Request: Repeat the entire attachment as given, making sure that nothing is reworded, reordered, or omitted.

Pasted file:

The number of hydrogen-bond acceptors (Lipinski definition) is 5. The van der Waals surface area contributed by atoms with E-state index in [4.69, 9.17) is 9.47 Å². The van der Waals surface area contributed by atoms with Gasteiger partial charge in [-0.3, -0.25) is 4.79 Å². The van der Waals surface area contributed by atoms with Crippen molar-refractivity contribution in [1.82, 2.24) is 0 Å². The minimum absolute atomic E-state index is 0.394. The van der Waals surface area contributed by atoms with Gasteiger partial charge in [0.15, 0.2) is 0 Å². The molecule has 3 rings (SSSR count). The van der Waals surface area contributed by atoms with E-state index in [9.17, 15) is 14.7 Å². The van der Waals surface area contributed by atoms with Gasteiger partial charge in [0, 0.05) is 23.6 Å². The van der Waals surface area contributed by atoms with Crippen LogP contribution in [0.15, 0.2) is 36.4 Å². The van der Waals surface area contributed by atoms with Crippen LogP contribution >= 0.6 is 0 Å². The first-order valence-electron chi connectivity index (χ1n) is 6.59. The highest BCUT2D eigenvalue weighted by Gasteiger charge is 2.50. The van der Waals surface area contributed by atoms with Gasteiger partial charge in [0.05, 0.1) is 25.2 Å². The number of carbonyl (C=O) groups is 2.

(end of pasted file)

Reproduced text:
The number of hydrogen-bond acceptors (Lipinski definition) is 5. The van der Waals surface area contributed by atoms with E-state index in [4.69, 9.17) is 9.47 Å². The van der Waals surface area contributed by atoms with Gasteiger partial charge in [-0.3, -0.25) is 4.79 Å². The van der Waals surface area contributed by atoms with Crippen molar-refractivity contribution in [1.82, 2.24) is 0 Å². The minimum absolute atomic E-state index is 0.394. The van der Waals surface area contributed by atoms with Gasteiger partial charge in [0.15, 0.2) is 0 Å². The molecule has 3 rings (SSSR count). The van der Waals surface area contributed by atoms with E-state index in [9.17, 15) is 14.7 Å². The van der Waals surface area contributed by atoms with Gasteiger partial charge in [0, 0.05) is 23.6 Å². The van der Waals surface area contributed by atoms with Crippen LogP contribution in [0.15, 0.2) is 36.4 Å². The van der Waals surface area contributed by atoms with Crippen LogP contribution >= 0.6 is 0 Å². The first-order valence-electron chi connectivity index (χ1n) is 6.59. The highest BCUT2D eigenvalue weighted by Gasteiger charge is 2.50. The van der Waals surface area contributed by atoms with Gasteiger partial charge in [0.05, 0.1) is 25.2 Å². The number of carbonyl (C=O) groups is 2.